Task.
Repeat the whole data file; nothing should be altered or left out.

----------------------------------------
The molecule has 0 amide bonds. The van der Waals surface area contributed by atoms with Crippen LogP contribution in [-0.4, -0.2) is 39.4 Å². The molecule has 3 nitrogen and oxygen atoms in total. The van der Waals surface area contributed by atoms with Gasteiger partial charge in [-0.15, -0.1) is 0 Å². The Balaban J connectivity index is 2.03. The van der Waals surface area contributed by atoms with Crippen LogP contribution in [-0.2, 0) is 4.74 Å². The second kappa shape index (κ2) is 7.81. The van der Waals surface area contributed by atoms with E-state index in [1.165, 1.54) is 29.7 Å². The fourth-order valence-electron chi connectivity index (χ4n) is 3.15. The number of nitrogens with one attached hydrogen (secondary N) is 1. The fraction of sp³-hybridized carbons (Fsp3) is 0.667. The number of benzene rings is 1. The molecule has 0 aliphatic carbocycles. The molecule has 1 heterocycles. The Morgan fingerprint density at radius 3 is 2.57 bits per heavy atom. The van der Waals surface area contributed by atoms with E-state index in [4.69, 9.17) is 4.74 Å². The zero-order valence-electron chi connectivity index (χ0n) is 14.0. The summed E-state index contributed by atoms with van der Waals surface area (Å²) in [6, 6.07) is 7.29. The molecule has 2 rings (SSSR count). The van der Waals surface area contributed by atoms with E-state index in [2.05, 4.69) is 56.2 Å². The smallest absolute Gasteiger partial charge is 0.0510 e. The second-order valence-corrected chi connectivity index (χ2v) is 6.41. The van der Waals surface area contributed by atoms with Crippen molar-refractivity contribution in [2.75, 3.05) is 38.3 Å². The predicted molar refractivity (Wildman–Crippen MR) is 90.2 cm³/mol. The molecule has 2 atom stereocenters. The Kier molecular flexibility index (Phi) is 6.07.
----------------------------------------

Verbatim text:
The molecule has 0 amide bonds. The van der Waals surface area contributed by atoms with Crippen LogP contribution in [-0.4, -0.2) is 39.4 Å². The molecule has 3 nitrogen and oxygen atoms in total. The van der Waals surface area contributed by atoms with Gasteiger partial charge in [-0.15, -0.1) is 0 Å². The Balaban J connectivity index is 2.03. The van der Waals surface area contributed by atoms with Crippen LogP contribution in [-0.2, 0) is 4.74 Å². The second kappa shape index (κ2) is 7.81. The van der Waals surface area contributed by atoms with E-state index in [1.165, 1.54) is 29.7 Å². The fourth-order valence-electron chi connectivity index (χ4n) is 3.15. The number of nitrogens with one attached hydrogen (secondary N) is 1. The fraction of sp³-hybridized carbons (Fsp3) is 0.667. The number of benzene rings is 1. The molecule has 0 aliphatic carbocycles. The molecule has 1 heterocycles. The Morgan fingerprint density at radius 3 is 2.57 bits per heavy atom. The van der Waals surface area contributed by atoms with E-state index in [4.69, 9.17) is 4.74 Å². The zero-order valence-electron chi connectivity index (χ0n) is 14.0. The summed E-state index contributed by atoms with van der Waals surface area (Å²) in [6, 6.07) is 7.29. The molecule has 2 rings (SSSR count). The van der Waals surface area contributed by atoms with E-state index in [2.05, 4.69) is 56.2 Å². The smallest absolute Gasteiger partial charge is 0.0510 e. The second-order valence-corrected chi connectivity index (χ2v) is 6.41. The van der Waals surface area contributed by atoms with Crippen molar-refractivity contribution in [2.75, 3.05) is 38.3 Å². The predicted molar refractivity (Wildman–Crippen MR) is 90.2 cm³/mol. The molecule has 2 atom stereocenters. The Kier molecular flexibility index (Phi) is 6.07.